In the shadow of the soon-to-be-closed Fisk coal-fired power plant, Chicago officials recently unveiled a reborn stretch of Cermak Road - which has already become a model for streetscape sustainability. "The unlikely marriage of sustainability and this gritty corridor isn't accidental," says Rotenberk. "The Chicago Department of Transportation has spent two years and $16 million on this stretch of Cermak, which serves as the southern gateway to the city's Pilsen neighborhood."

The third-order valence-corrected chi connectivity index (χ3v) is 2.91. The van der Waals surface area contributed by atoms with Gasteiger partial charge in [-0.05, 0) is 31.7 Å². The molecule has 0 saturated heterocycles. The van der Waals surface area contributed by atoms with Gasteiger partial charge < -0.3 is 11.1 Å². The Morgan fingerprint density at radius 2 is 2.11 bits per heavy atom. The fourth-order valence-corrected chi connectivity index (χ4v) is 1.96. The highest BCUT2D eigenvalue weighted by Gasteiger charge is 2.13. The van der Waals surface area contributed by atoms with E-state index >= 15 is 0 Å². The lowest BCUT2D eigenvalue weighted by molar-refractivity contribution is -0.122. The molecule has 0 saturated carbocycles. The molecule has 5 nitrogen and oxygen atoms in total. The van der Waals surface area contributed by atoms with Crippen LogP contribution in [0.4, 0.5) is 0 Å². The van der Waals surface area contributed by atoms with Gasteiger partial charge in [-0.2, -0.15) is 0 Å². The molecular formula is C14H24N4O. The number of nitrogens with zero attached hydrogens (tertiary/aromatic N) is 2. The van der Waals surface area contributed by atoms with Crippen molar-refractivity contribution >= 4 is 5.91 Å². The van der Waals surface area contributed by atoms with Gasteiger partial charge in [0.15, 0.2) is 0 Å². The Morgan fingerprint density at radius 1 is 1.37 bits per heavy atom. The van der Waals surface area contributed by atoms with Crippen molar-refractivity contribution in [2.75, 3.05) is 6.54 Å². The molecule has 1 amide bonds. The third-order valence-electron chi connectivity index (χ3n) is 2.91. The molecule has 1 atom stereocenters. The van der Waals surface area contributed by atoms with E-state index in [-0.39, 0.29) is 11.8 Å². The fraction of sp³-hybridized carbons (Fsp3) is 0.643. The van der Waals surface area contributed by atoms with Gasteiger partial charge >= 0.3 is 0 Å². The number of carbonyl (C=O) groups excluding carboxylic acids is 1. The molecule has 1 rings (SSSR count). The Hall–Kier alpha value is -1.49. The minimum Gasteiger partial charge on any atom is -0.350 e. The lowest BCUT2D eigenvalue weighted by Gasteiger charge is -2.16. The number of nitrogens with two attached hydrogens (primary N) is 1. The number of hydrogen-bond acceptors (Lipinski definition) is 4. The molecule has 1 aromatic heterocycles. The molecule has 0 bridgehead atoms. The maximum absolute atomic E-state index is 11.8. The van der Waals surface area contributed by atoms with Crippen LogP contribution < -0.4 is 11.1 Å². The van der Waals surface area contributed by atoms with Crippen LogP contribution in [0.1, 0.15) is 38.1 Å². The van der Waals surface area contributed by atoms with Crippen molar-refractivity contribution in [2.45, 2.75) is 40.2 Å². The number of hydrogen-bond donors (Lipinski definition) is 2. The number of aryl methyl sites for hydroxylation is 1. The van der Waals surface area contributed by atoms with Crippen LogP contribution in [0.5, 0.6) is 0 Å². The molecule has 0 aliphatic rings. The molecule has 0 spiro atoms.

"David Leopold, project manager for the CDOT, says he took everything that would make a building LEED platinum and built it into the streetscape. Improvements range from solar-paneled bus stops to native plants and pavement that sucks up rainwater. Other cities are studying the project as a blueprint for change."
"CDOT engineers at first planned to give Cermak the usual not-so-eco-groovy upgrade," explains Rotenberk. "Leopold, however, saw the raw beauty - and how good it would look in green. Armed with TIF (Tax Increment Financing) funds and grant money, CDOT set to work, incorporating what Leopold believes is the greatest number of sustainable elements ever to go into a single stretch of road."